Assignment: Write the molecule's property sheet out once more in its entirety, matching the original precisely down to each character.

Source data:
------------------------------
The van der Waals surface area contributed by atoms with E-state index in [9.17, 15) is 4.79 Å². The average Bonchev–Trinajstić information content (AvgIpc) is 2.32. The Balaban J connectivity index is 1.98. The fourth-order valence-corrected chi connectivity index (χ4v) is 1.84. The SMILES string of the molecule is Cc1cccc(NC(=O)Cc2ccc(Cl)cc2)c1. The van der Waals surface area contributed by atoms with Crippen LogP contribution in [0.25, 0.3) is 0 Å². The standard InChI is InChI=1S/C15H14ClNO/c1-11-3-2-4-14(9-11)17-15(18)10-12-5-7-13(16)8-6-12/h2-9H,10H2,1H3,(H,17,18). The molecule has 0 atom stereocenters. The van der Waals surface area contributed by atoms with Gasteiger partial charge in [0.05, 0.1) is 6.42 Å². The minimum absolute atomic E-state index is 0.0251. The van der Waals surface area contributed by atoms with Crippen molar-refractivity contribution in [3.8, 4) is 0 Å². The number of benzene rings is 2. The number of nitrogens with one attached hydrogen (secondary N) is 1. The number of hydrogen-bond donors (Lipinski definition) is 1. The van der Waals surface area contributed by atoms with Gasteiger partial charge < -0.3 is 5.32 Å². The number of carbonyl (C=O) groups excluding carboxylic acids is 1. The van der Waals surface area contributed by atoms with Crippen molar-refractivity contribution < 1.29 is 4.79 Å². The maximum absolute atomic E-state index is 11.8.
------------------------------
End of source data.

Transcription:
The van der Waals surface area contributed by atoms with E-state index in [9.17, 15) is 4.79 Å². The average Bonchev–Trinajstić information content (AvgIpc) is 2.32. The Balaban J connectivity index is 1.98. The fourth-order valence-corrected chi connectivity index (χ4v) is 1.84. The SMILES string of the molecule is Cc1cccc(NC(=O)Cc2ccc(Cl)cc2)c1. The van der Waals surface area contributed by atoms with Crippen LogP contribution in [0.25, 0.3) is 0 Å². The standard InChI is InChI=1S/C15H14ClNO/c1-11-3-2-4-14(9-11)17-15(18)10-12-5-7-13(16)8-6-12/h2-9H,10H2,1H3,(H,17,18). The molecule has 0 atom stereocenters. The van der Waals surface area contributed by atoms with Gasteiger partial charge in [0.05, 0.1) is 6.42 Å². The minimum absolute atomic E-state index is 0.0251. The van der Waals surface area contributed by atoms with Crippen molar-refractivity contribution in [3.8, 4) is 0 Å². The number of benzene rings is 2. The number of nitrogens with one attached hydrogen (secondary N) is 1. The number of hydrogen-bond donors (Lipinski definition) is 1. The van der Waals surface area contributed by atoms with Gasteiger partial charge < -0.3 is 5.32 Å². The number of carbonyl (C=O) groups excluding carboxylic acids is 1. The van der Waals surface area contributed by atoms with Crippen molar-refractivity contribution < 1.29 is 4.79 Å². The maximum absolute atomic E-state index is 11.8.